Some Chinese companies have gotten around Trump’s tariffs on $250 billion in Chinese exports by opening factories in other countries and shipping to the U.S. therefrom. For example, the Washington Post reported on March 27 that Fuling Global Inc., a Chinese company that makes paper cups and straws for the U.S. market, opened a factory in Monterrey, Mexico and will ship its products to the U.S. from there, duty-free under NAFTA.

U.S. importing companies have to post a customs bond to assure the Customs and Border Protection agency that they will pay the tariff on the goods they import. As a consequence of Trump’s tariff war, the cost of a customs bond has increased exponentially, 500-fold in some cases, Reuters reported on March 29. This poses a particular hardship on small companies. Those that don’t pay the full amount receive insufficiency notices. CBP issued about 3,600 of those in the first quarter of 2019, a spokeswoman said. She declined to say how that compared with previous years. The Roanoke Insurance Group of Schaumberg, Ill. provided data showing that CBP issued an average of 2,070 per year between 2006 and 2017.

This problem is bound to get worse this month, as Mexico is expected to publish a list of retaliatory tariffs to supplement those it imposed in June 2018 after the Trump administration imposed tariffs on steel and aluminum imports of 25% and 10% respectively. The Mexican government reasonably expected those tariffs to go away after it agreed to the NAFTA renegotiation that the U.S. forced on it. But they didn’t.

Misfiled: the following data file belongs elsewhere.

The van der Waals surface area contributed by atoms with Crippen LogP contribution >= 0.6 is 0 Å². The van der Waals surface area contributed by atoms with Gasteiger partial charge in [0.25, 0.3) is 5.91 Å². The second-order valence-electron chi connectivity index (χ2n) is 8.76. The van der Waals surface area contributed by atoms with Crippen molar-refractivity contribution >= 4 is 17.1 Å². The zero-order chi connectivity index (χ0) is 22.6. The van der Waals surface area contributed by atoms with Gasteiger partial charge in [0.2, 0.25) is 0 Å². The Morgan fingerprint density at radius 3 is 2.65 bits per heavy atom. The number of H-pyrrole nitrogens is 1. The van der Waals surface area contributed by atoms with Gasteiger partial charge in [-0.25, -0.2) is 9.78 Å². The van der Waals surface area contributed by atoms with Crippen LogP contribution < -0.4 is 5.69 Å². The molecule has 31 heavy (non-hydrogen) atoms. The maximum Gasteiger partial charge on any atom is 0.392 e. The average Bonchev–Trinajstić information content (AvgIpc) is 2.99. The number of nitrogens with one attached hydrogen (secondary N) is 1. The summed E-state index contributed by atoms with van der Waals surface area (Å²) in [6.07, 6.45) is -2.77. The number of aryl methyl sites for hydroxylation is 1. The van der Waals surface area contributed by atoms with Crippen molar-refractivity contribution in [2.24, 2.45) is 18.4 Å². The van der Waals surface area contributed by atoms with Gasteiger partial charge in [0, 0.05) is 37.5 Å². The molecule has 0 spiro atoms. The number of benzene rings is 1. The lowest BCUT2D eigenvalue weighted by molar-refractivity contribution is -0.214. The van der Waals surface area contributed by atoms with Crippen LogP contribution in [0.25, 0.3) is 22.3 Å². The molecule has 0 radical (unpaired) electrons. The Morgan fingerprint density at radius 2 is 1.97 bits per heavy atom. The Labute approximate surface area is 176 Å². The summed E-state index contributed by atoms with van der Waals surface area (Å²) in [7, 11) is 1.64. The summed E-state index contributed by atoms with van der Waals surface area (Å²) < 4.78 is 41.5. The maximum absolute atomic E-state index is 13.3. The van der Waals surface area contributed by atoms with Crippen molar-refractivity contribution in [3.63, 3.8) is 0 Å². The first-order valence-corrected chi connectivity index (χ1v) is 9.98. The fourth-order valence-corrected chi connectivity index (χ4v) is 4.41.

The steel tariffs have been great for the U.S. steel industry, but not for anyone else. U.S. Steel (NYSE:X) CEO David Burritt said in a March 25 letterto the Wall Street Journal that the tariffs had allowed his company to restart plants and create more than 1,000 jobs.

Industries that use steel – autos, construction, home appliances and many others – aren’t so thrilled about the tariffs. The Ford Motor Company (NYSE:F) reported in January that the tariffs had cost it $1.1 billion more in 2018 than 2017.

Life will get a lot worse for the auto industry if Trump imposes a 25% tariff on imports of autos and auto parts, as he is considering doing. That would increase the average price of a car – foreign or domestic – sold in the U.S. by as much as $2,750 and “threaten” more than 366,000 jobs, according to a study by the Center for Automotive Research.

Caterpillar (NYSE:CAT) said the steel tariffs had cost it more than $100 million in 2018 and that it expected to pay twice that much this year. Caterpillar said it planned to raise prices on most of its products by as much as 4%.

The U.S. and Chinese governments have been saying lately that they’re close to a deal to end the trade war. If Trump follows through on his threat to put a 25% tariff on auto imports, he’ll find himself in another, with the EU, the world’s largest market, all because the EU has a 10% car tariff.

John Brinkey was speechwriter for U.S. Trade Representative Michael Froman and for Korean Ambasador Han Duk-soo during the Korean government’s quest for ratification of the Korea-US Free Trade Agreement.